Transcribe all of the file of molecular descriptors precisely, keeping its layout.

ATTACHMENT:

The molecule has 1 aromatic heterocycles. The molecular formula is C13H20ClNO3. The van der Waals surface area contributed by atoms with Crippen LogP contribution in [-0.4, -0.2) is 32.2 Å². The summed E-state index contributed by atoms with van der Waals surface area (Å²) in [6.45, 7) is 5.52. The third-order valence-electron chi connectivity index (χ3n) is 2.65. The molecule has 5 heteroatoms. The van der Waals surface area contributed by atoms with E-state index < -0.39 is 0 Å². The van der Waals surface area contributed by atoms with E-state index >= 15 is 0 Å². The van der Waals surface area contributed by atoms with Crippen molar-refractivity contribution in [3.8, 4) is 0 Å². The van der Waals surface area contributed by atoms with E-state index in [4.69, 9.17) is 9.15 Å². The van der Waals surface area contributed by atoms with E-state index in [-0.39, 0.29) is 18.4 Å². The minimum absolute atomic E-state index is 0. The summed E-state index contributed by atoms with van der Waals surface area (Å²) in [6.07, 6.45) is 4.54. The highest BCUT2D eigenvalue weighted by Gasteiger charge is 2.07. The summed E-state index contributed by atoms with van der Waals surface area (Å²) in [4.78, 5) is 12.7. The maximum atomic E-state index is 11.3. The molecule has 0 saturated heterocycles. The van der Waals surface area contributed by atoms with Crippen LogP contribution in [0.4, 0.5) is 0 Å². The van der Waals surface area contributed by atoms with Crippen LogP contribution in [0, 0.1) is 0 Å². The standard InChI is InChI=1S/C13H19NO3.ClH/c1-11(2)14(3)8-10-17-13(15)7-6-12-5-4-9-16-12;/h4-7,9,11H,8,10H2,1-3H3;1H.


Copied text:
The molecule has 1 aromatic heterocycles. The molecular formula is C13H20ClNO3. The van der Waals surface area contributed by atoms with Crippen LogP contribution in [-0.4, -0.2) is 32.2 Å². The summed E-state index contributed by atoms with van der Waals surface area (Å²) in [6.45, 7) is 5.52. The third-order valence-electron chi connectivity index (χ3n) is 2.65. The molecule has 5 heteroatoms. The van der Waals surface area contributed by atoms with E-state index < -0.39 is 0 Å². The van der Waals surface area contributed by atoms with E-state index >= 15 is 0 Å². The van der Waals surface area contributed by atoms with Crippen molar-refractivity contribution in [3.8, 4) is 0 Å². The van der Waals surface area contributed by atoms with E-state index in [4.69, 9.17) is 9.15 Å². The van der Waals surface area contributed by atoms with E-state index in [-0.39, 0.29) is 18.4 Å². The minimum absolute atomic E-state index is 0. The summed E-state index contributed by atoms with van der Waals surface area (Å²) in [6.07, 6.45) is 4.54. The highest BCUT2D eigenvalue weighted by Gasteiger charge is 2.07. The summed E-state index contributed by atoms with van der Waals surface area (Å²) in [4.78, 5) is 12.7. The maximum atomic E-state index is 11.3. The molecule has 0 saturated heterocycles. The van der Waals surface area contributed by atoms with Crippen LogP contribution in [0.4, 0.5) is 0 Å². The van der Waals surface area contributed by atoms with Crippen LogP contribution in [0, 0.1) is 0 Å². The standard InChI is InChI=1S/C13H19NO3.ClH/c1-11(2)14(3)8-10-17-13(15)7-6-12-5-4-9-16-12;/h4-7,9,11H,8,10H2,1-3H3;1H.